How to Boost Analogical Reasoning
Proverbs and analogies are fundamental to student cognition and creativity
by Dr. Pronita Mehrotra
During the late 1600s, several physicists were working on understanding and defining motion and forces. The concept of universal gravitation had not arisen yet – smaller bodies falling toward Earth were considered to be under the influence of a different kind of force compared to the interaction between planetary bodies.
Newton who had been experimenting with motion initially hypothesized that two bodies of different mass attached to a pendulum would have a different number of oscillations in the same time period. But when he actually ran the experiment with different materials like gold, lead or glass he always got the same number of oscillations.
That’s when it hit him that this situation is similar to how planets revolve around the sun.
As Westfall writes, “Then he realized that an analogous experiment was being carried out constantly in the heavens. If the planets obey Kepler’s third law, the sun must attract them in exact proportion to their quantities of matter.” Discovering this analogical connection eventually paved the way for the theory of universal gravitation.
Analogical reasoning is at the root of many scientific discoveries. For instance, early geneticists compared genes to beads on a string which helped them understand how traits are passed along. While this simple analogy couldn’t explain everything, it did suggest possible mechanisms for inherited traits.
Making analogies is important not just in science, but is fundamental to cognition and creativity, and applicable in almost every field be it mathematics or literature. As scientists explain, “The recall of memories based on current impressions, the understanding of a new situation in terms of a familiar one, the creation of abstract concepts, or the ability to learn from quite restricted sets of examples are most likely based on analogy-making. Especially, analogical reasoning allows for the introduction of new ideas into a domain and thereby provides an explanation of human creativity.”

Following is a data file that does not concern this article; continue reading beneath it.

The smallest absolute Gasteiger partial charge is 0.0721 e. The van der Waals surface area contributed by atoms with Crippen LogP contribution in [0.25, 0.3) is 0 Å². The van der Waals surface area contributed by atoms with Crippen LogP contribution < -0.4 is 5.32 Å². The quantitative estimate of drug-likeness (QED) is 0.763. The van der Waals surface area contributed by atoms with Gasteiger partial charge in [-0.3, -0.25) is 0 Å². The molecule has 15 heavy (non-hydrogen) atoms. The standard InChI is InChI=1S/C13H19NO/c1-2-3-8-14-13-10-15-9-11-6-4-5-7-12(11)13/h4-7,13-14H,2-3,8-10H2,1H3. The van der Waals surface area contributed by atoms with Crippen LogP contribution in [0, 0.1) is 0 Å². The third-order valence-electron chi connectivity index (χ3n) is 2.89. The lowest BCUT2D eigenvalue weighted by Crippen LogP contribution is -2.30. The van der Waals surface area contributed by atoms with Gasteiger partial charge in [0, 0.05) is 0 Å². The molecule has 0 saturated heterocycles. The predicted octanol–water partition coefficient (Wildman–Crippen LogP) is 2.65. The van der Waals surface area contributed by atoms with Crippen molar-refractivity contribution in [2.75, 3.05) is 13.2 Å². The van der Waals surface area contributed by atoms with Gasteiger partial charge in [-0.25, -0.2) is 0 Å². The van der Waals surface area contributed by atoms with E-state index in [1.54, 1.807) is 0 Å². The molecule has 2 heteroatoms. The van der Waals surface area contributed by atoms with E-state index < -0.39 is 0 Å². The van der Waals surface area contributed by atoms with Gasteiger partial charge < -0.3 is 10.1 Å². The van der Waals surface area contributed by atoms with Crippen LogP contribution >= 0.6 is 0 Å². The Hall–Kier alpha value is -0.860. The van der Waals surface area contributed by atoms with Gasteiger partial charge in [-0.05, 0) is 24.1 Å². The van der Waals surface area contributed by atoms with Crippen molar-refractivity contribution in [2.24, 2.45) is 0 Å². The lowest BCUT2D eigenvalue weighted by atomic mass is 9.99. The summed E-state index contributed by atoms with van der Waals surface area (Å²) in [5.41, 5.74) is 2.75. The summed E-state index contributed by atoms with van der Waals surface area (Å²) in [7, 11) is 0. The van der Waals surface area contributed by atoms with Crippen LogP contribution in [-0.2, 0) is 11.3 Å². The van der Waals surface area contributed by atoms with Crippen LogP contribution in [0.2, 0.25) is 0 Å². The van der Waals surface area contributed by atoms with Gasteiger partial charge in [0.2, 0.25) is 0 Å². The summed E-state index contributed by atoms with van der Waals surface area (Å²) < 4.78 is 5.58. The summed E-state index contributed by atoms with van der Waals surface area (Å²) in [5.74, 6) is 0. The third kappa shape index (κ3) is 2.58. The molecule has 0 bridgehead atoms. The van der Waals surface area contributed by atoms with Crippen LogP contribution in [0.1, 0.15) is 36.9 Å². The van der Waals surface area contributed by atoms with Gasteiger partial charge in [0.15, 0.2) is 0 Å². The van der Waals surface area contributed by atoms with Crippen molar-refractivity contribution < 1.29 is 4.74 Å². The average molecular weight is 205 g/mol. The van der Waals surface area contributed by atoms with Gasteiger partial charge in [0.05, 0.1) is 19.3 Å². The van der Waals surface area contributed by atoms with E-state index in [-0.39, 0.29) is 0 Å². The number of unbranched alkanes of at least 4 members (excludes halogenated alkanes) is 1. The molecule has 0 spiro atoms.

So what exactly does analogical reasoning involve?
Underlying analogical thinking are three mental processes –
- Retrieval (with a current topic in working memory, a person may be reminded of an analogous situation in long-term memory)
- Mapping (aligning the two situations on the relational structure and projecting inferences)
- Evaluation (judging the analogy and inferences)
Viewed from this lens, analogies can be thought of as extended metaphors. A key part of analogies is to create deeper structural alignment between two concepts so that meaningful predictions can be made after the mapping phase.
While rudimentary analogical thinking develops as early as 3 years of age, research shows that elementary students need more structured guidance in making relational comparisons. One approach to help students develop this ability comes from a writing technique that Leo Tolstoy accidentally hit upon.
In the early 1860s, when Tolstoy was teaching writing to children of Russian peasants, he decided to bring more creativity into the exercise. He asked his students to write a story on the proverb, “He eats with your spoon and then puts your eyes out with the handle.”
After some initial hesitation, his students approached the challenge with an unexpected enthusiasm and produced a much better composition than the one Tolstoy had himself written. Tolstoy commented on the quality of his students’ work in an article with, “Every unprejudiced man with any feeling for art and nationality, on reading this first page written by me, and the following pages of the story written by the scholars themselves, will distinguish this page from all the others, like a fly in milk, it is so artificial, so false, and written in such a wretched style.”
While Tolstoy was simply trying to motivate his students to write with more vigor and authenticity, he accidentally introduced his students to analogical reasoning. To do this exercise, his students had to first abstract the meaning of the proverb, or find the relational structure of the proverb, and then construct a story around it in a way that the relational mapping is maintained.
So for your next writing assignment for students, consider using Tolstoy’s technique to spice things up. Not only will it lead to more creative ideas, it will also strengthen the underlying cognitive skill of analogical reasoning!